The prophetess Anna: V. 36. And there was one Anna, a prophetess, the daughter of Phanuel, of the tribe of Aser; she was of great age, and had lived with an husband seven years from her virginity; v. 37. and she was a widow of about fourscore and four years, which departed not from the Temple, but served God with fastings and prayers night and day. V. 38. And she, coming in that instant, gave thanks likewise unto the Lord, and spake of Him to all them that looked for redemption in Jerusalem. V. 39. And when they had performed all things according to the Law of the Lord, they returned into Galilee, to their, own city Nazareth. V. 40. And the Child grew, and waxed strong in spirit, filled with wisdom; and the grace of God was upon Him. Simeon was not the only faithful soul in Jerusalem at that time. A prophetess, Anna, whose father and tribe are named, with Luke's attention to detail wherever it is available, joined the group. She was very far advanced in years. She had been married early in life, but had lived in holy wedlock only seven years, remaining a widow after the death of her husband and spending her time in serving the Lord. Though she was now eighty-four years old, she was one of the first to enter the Temple in the morning after the opening of the gates, and all day long she was a devout worshiper, passing the hours in fasting and praying, and thus showing herself to be a true minister or servant of the Lord. She 'likewise gave thanks, she took up the strain which had been begun by the aged Simeon, praising God for having sent His Savior into the world, which was in such dire need of redemption. And she thus did not merely serve her own devotion and edification, but she spread the good news abroad. She made it a practice to mention the fact of the Messiah's appearance to kindred spirits, as many as were still to be found in Jerusalem. For there were still some, if only a few, that were earnestly and prayerfully looking forward to the redemption of Jerusalem, through the work of the Savior from sins.
But Joseph and Mary, after they had performed all that law and custom required of them, left the city. And Luke here omits all reference to the flight into Egypt and the sojourn in that country, continuing his narrative at the point where the parents of Jesus definitely settled in Nazareth. Here, in the little hill town of Galilee, the childhood and youth of Jesus was spent. Here He grew up and incidentally developed in physical strength. But what is far more important: He grew in knowledge, He was filled with wisdom, and the grace of God was with Him, obviously rested upon Him.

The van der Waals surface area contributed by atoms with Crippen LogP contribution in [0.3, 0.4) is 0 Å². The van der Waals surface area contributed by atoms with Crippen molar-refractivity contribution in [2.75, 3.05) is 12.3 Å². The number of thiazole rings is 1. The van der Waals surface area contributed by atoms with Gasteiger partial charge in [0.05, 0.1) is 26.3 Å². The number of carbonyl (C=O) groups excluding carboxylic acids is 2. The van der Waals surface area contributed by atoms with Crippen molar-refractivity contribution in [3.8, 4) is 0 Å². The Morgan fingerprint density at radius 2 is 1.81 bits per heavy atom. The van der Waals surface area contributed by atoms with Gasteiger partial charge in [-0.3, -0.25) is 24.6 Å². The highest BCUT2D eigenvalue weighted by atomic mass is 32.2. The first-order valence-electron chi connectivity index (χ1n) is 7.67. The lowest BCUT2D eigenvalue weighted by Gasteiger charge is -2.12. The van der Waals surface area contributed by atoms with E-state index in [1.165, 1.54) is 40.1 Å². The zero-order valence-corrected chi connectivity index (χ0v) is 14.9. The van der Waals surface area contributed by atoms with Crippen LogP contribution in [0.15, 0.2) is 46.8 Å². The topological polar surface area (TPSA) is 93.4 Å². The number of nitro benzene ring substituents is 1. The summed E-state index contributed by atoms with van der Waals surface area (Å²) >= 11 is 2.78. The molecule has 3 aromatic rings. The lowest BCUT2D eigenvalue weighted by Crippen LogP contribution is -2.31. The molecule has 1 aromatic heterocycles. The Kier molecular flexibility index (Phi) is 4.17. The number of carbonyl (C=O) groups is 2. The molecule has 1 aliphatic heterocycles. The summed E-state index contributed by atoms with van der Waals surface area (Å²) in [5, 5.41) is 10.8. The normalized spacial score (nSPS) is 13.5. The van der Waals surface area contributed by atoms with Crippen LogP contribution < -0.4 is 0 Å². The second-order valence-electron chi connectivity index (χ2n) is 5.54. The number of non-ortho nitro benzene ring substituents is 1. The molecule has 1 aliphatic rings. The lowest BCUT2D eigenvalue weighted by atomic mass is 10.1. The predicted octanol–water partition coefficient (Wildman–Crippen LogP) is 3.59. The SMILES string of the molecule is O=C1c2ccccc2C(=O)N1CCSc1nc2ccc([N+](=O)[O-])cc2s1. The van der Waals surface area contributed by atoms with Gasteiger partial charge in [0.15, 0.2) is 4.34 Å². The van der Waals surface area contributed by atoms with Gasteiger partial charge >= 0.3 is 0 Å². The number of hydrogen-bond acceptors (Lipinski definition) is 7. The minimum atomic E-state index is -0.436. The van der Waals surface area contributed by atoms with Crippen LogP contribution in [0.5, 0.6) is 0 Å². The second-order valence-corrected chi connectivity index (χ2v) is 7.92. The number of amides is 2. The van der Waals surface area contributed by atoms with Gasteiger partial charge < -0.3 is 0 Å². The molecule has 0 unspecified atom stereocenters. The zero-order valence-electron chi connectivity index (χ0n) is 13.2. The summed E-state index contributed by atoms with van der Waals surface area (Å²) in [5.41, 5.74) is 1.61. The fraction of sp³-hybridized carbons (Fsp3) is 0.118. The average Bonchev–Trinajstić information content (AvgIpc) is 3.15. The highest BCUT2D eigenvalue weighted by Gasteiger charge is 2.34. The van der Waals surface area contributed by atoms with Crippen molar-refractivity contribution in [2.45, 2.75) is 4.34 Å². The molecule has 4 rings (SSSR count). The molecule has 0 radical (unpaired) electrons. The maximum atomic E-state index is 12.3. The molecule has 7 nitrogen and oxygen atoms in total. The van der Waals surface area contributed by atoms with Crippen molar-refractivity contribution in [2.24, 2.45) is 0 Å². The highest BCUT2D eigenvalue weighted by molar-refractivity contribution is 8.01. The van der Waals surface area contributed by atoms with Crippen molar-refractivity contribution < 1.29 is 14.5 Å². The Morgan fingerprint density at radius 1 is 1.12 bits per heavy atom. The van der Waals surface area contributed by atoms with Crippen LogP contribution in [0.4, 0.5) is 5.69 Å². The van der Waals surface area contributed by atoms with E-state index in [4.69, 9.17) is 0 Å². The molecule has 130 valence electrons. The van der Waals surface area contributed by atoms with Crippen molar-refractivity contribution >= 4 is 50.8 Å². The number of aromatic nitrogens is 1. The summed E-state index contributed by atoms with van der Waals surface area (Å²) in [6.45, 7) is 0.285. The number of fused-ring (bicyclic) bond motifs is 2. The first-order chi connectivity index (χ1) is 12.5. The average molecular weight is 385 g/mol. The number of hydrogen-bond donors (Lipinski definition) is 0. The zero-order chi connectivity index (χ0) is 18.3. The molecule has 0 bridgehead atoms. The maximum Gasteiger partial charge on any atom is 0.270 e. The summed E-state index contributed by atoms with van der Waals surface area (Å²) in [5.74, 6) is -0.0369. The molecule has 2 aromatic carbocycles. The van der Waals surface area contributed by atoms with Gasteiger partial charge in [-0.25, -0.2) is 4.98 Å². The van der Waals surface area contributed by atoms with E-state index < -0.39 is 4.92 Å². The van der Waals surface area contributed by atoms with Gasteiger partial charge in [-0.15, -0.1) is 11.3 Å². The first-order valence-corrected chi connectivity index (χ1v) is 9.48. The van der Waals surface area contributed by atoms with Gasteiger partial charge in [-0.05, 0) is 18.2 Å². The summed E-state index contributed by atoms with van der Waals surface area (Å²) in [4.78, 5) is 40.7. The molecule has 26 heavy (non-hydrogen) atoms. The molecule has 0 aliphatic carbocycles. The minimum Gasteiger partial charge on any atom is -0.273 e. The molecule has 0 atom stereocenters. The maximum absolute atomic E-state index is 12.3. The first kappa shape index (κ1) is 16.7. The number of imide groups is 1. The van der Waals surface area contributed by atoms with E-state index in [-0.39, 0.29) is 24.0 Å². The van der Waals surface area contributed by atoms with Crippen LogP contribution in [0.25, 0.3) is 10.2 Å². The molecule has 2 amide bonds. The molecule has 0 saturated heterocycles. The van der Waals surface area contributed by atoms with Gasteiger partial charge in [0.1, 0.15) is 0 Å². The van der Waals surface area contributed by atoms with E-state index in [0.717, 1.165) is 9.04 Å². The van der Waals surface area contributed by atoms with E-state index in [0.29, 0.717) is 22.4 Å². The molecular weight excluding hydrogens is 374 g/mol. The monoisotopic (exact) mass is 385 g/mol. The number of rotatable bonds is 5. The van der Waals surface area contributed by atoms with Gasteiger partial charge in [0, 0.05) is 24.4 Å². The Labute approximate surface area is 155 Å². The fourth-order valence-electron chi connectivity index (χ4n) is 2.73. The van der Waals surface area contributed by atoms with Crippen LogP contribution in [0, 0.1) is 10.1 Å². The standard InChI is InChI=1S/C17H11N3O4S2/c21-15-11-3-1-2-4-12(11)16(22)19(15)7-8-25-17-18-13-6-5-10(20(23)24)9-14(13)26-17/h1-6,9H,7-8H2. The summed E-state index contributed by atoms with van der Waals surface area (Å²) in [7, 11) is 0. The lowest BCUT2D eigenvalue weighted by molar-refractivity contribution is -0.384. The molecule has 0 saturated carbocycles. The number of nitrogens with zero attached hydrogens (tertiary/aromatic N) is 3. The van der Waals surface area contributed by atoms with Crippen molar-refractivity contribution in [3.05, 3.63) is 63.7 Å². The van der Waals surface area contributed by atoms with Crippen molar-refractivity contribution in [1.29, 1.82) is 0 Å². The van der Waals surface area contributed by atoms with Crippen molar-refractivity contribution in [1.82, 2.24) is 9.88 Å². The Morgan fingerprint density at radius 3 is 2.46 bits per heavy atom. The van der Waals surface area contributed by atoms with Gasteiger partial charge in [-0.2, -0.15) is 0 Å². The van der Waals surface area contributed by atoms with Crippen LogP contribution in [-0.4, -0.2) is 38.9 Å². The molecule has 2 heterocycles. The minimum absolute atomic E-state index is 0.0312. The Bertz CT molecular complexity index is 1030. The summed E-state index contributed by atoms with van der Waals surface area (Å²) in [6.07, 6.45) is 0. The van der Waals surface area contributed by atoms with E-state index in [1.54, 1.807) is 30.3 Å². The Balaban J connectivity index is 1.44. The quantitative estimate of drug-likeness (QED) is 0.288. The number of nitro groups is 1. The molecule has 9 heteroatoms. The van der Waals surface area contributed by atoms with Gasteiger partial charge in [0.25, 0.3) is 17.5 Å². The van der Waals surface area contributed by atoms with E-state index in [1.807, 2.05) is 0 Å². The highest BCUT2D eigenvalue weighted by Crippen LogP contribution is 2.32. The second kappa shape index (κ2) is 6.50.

The Christ-Child in the Temple. Luke 2, 41-52.
The trip to Jerusalem: V. 41. Now His parents went to Jerusalem every year at the Feast of the Passover. V. 42. And when He was twelve years old, they went up to Jerusalem after the custom of the feast. V. 43. And when they had fulfilled the days, as they returned, the child Jesus tarried behind in Jerusalem; and Joseph and His mother knew not of it. V. 44. But they, supposing Him to have been in the company, went a day's journey; and they sought Him among1 their kinsfolk and acquaintance. V. 45. And when they found Him not, they turned back again to Jerusalem, seeking Him. We have here the one authentic story from the life of Christ in the interval between the flight into Egypt and the beginning of His ministry. In this narrative He is standing on the threshold between childhood and youth, He is just about to enter upon the critical age of life. Luke's reference to the regular attendance of both the mother and the foster-father of Jesus at the festival of the Passover throws an interesting light upon their habits. The Law required that the men appear before the Lord three times in the year, Easter being one of the festivals when such attendance was demanded, Ex. 23, 17; Deut. 16, 16. The women were not included in the command of the Lord, but Mary did not lack companions of her own sex, many of them taking advantage of the festival period to accompany their husbands and older sons to the capital city. Note: The regularity of the attendance is emphasized by the evangelist; a fine example for many parents in our days. When the boy Jesus was twelve years old, the parents followed the rule laid down by the elders that the sons must be trained in the observance of all religious duties and must take part in the festivals with their elders. It was the age at which the Jewish boys entered the secondary school, the Beth-ha-Midrash, the foremost of which was located at Jerusalem and usually conducted in one of the Temple-halls. This was known as ha gadol. The journey to Jerusalem upon the occasion of the great festivals was in itself a festival, especially for the younger members of the family. The people of the more remote parts of Palestine formed large parties for traveling together, most of them going afoot. From time to time some of the older members would begin to chant some of the Psalms of Degrees, Ps. 120-134, or some other hymns. As they came nearer to the city, and the festival spirit took hold of them, they would pluck flowers and branches from trees and wave them in unison' with the cadence of their song. In this case, Jesus had been in the company of relatives and acquaintances from Nazareth and the surrounding country, and had spent the week of the festival as an interested participant. But when the festival closed and all the pilgrims returned home, the boy Jesus remained in Jerusalem without the knowledge of His parents. They believed Him to be with some of the members of their party and spent one whole day in leisurely inquiring for Him in the caravan. But when there was no trace of Him, the heart of the mother was filled with grave forebodings. They hurried back to Jerusalem. They searched the city for three days.